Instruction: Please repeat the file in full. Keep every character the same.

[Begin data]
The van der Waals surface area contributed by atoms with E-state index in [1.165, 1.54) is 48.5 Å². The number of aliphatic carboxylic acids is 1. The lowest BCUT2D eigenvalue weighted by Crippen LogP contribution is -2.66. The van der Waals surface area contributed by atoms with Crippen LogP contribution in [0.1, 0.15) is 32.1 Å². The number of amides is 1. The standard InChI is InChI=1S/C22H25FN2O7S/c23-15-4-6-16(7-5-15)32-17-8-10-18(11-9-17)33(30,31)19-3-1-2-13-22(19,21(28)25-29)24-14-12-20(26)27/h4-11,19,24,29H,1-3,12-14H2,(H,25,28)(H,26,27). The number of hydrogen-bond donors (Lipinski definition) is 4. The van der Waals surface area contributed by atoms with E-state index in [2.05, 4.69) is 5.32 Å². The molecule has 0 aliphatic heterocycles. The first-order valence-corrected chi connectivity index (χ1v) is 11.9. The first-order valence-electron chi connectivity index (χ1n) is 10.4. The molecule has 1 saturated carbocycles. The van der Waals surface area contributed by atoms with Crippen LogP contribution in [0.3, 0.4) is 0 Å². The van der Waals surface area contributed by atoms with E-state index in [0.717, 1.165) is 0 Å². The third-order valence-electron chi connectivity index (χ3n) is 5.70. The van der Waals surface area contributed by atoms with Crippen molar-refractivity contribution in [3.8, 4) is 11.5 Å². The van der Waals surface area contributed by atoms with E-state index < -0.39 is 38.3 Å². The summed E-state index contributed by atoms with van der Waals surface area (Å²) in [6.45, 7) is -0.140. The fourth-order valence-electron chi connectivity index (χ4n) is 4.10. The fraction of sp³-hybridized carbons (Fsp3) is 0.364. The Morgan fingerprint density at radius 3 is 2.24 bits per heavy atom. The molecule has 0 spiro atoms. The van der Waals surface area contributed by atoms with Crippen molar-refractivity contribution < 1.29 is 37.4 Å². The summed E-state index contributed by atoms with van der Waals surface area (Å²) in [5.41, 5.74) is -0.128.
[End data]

The van der Waals surface area contributed by atoms with E-state index in [1.165, 1.54) is 48.5 Å². The number of aliphatic carboxylic acids is 1. The lowest BCUT2D eigenvalue weighted by Crippen LogP contribution is -2.66. The van der Waals surface area contributed by atoms with Crippen LogP contribution in [0.1, 0.15) is 32.1 Å². The number of amides is 1. The standard InChI is InChI=1S/C22H25FN2O7S/c23-15-4-6-16(7-5-15)32-17-8-10-18(11-9-17)33(30,31)19-3-1-2-13-22(19,21(28)25-29)24-14-12-20(26)27/h4-11,19,24,29H,1-3,12-14H2,(H,25,28)(H,26,27). The number of hydrogen-bond donors (Lipinski definition) is 4. The van der Waals surface area contributed by atoms with E-state index in [2.05, 4.69) is 5.32 Å². The molecule has 0 aliphatic heterocycles. The first-order valence-corrected chi connectivity index (χ1v) is 11.9. The first-order valence-electron chi connectivity index (χ1n) is 10.4. The molecule has 1 saturated carbocycles. The van der Waals surface area contributed by atoms with Crippen LogP contribution in [0.3, 0.4) is 0 Å². The van der Waals surface area contributed by atoms with E-state index in [0.717, 1.165) is 0 Å². The third-order valence-electron chi connectivity index (χ3n) is 5.70. The van der Waals surface area contributed by atoms with Crippen molar-refractivity contribution in [3.8, 4) is 11.5 Å². The van der Waals surface area contributed by atoms with E-state index < -0.39 is 38.3 Å². The summed E-state index contributed by atoms with van der Waals surface area (Å²) in [6.45, 7) is -0.140. The fourth-order valence-electron chi connectivity index (χ4n) is 4.10. The fraction of sp³-hybridized carbons (Fsp3) is 0.364. The Morgan fingerprint density at radius 3 is 2.24 bits per heavy atom. The molecule has 0 spiro atoms. The van der Waals surface area contributed by atoms with Crippen molar-refractivity contribution < 1.29 is 37.4 Å². The summed E-state index contributed by atoms with van der Waals surface area (Å²) in [5.41, 5.74) is -0.128.